5th August 2020.
WA’s post-lockdown economic confidence has been further buoyed by the sales launch of another South Perth skyscraper — 28 Lyall.
The 37-level tower will include 98 apartments and is set to go in direct competition with the recently launched Civic Heart complex by developer Finbar, which will have 309 apartments.
But the combined 407 apartments from the two complexes are only the start of the new units set for South Perth, with a raft of developments approvals likely to keep construction going for years to come.
Edge Living’s Lumiere apartment block in South Perth will include about 95 apartments. Executive director Gavin Hawkins said he was confident of moving to the sales launch later this year, and commencing construction next year.
Developer Dragon Century has approval for 118 apartments in a 28- storey tower on Lyall Street and Melville Parade, though it is uncertain whether it will undertake the project itself or sell it to another party. The upmarket development at 8 Parker Street, which has 25 apartments, has all but sold out.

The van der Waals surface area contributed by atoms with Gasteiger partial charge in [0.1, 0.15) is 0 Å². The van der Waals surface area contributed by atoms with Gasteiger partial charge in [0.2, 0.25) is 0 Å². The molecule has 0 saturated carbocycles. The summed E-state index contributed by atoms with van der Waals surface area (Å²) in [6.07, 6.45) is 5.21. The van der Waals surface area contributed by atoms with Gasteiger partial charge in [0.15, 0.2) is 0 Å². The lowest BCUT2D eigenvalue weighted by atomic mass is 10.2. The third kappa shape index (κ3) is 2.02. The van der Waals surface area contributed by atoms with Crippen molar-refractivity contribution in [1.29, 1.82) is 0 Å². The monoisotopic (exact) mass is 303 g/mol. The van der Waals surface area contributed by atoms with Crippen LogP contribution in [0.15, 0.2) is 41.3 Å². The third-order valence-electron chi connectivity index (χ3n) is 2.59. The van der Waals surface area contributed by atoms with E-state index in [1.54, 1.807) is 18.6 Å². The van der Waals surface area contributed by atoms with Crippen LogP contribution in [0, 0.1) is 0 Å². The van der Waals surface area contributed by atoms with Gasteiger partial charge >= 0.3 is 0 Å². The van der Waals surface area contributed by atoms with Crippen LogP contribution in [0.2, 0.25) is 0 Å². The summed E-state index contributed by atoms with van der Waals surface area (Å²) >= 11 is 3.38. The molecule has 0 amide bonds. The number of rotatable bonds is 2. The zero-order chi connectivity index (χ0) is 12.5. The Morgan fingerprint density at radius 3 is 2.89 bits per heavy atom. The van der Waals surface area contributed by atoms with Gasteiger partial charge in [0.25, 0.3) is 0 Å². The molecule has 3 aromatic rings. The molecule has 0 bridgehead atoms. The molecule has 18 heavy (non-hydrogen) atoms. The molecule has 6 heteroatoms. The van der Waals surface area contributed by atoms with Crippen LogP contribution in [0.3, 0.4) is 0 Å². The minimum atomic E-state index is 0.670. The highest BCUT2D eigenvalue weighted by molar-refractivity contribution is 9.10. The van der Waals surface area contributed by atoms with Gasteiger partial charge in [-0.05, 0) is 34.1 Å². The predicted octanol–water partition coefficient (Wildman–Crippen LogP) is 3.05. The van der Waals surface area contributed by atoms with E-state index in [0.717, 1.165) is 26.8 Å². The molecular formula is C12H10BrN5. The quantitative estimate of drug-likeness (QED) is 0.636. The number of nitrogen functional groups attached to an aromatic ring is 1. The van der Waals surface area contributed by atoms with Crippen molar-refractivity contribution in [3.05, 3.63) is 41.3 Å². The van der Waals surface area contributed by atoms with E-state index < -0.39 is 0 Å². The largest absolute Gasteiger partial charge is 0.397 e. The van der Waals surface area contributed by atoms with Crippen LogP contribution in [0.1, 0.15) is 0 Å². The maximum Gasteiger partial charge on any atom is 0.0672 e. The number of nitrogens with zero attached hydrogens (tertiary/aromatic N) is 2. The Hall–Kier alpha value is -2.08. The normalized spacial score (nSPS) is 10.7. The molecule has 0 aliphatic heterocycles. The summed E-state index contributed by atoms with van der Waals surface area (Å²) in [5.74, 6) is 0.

Another proposed tower, known as Sky Residences, is approved for more than 100 units, taking the total number of upcoming apartments in South Perth to about 750.
These upcoming projects add to Aurelia, Pinnacles and Reva, which have already delivered more than 250 apartments in the precinct in recent years.
Director of consulting group Urbis, David Cresp, said 1000 apartments were likely to find owners because there was a lot of pent-up demand for apartments in South Perth.
He said there were fears during the pandemic lockdown that people would turn their backs on apartments, but it had not proved true.
“The general view is that in a difficult period, the apartment market has held up well,” he said. “It’s not an easy market, but it’s not easy for most sectors.”
Sirona’s Lyall Street complex was designed by Sydney-based architect Philip Vivian, a Perth native and director of the renowned Australian architecture firm Bates Smart.
It includes inset balconies on the north side of the tower, with windows opening from an indoor courtyard, which avoids overheating and wind.